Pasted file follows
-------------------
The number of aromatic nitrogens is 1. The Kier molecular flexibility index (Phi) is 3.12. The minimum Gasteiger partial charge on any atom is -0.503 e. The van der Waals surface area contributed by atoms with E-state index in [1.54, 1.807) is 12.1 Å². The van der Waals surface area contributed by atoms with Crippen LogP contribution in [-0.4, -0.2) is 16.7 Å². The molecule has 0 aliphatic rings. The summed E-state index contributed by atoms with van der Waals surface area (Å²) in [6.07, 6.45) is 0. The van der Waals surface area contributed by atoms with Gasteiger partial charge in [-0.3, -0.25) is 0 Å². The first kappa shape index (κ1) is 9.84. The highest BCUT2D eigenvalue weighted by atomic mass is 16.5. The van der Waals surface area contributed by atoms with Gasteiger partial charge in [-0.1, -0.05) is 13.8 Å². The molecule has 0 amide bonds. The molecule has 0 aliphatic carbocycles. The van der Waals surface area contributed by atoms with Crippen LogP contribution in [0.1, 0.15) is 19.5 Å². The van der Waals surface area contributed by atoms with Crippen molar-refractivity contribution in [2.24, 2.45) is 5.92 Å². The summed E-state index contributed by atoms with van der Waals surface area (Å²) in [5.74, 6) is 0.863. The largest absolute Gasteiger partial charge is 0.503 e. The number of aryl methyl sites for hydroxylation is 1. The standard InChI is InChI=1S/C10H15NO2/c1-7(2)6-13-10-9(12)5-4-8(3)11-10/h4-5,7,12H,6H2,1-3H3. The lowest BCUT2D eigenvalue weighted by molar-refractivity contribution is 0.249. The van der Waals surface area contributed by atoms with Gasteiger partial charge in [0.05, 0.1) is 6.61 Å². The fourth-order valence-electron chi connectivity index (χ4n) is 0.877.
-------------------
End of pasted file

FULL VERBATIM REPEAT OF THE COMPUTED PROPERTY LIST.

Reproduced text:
The number of aromatic nitrogens is 1. The Kier molecular flexibility index (Phi) is 3.12. The minimum Gasteiger partial charge on any atom is -0.503 e. The van der Waals surface area contributed by atoms with E-state index in [1.54, 1.807) is 12.1 Å². The van der Waals surface area contributed by atoms with Crippen LogP contribution in [-0.4, -0.2) is 16.7 Å². The molecule has 0 aliphatic rings. The summed E-state index contributed by atoms with van der Waals surface area (Å²) in [6.07, 6.45) is 0. The van der Waals surface area contributed by atoms with Gasteiger partial charge in [-0.3, -0.25) is 0 Å². The first kappa shape index (κ1) is 9.84. The highest BCUT2D eigenvalue weighted by atomic mass is 16.5. The van der Waals surface area contributed by atoms with Gasteiger partial charge in [-0.1, -0.05) is 13.8 Å². The molecule has 0 amide bonds. The molecule has 0 aliphatic carbocycles. The van der Waals surface area contributed by atoms with Crippen LogP contribution in [0.1, 0.15) is 19.5 Å². The van der Waals surface area contributed by atoms with Crippen molar-refractivity contribution in [2.24, 2.45) is 5.92 Å². The summed E-state index contributed by atoms with van der Waals surface area (Å²) in [5.74, 6) is 0.863. The largest absolute Gasteiger partial charge is 0.503 e. The number of aryl methyl sites for hydroxylation is 1. The standard InChI is InChI=1S/C10H15NO2/c1-7(2)6-13-10-9(12)5-4-8(3)11-10/h4-5,7,12H,6H2,1-3H3. The lowest BCUT2D eigenvalue weighted by molar-refractivity contribution is 0.249. The van der Waals surface area contributed by atoms with Gasteiger partial charge in [0.05, 0.1) is 6.61 Å². The fourth-order valence-electron chi connectivity index (χ4n) is 0.877.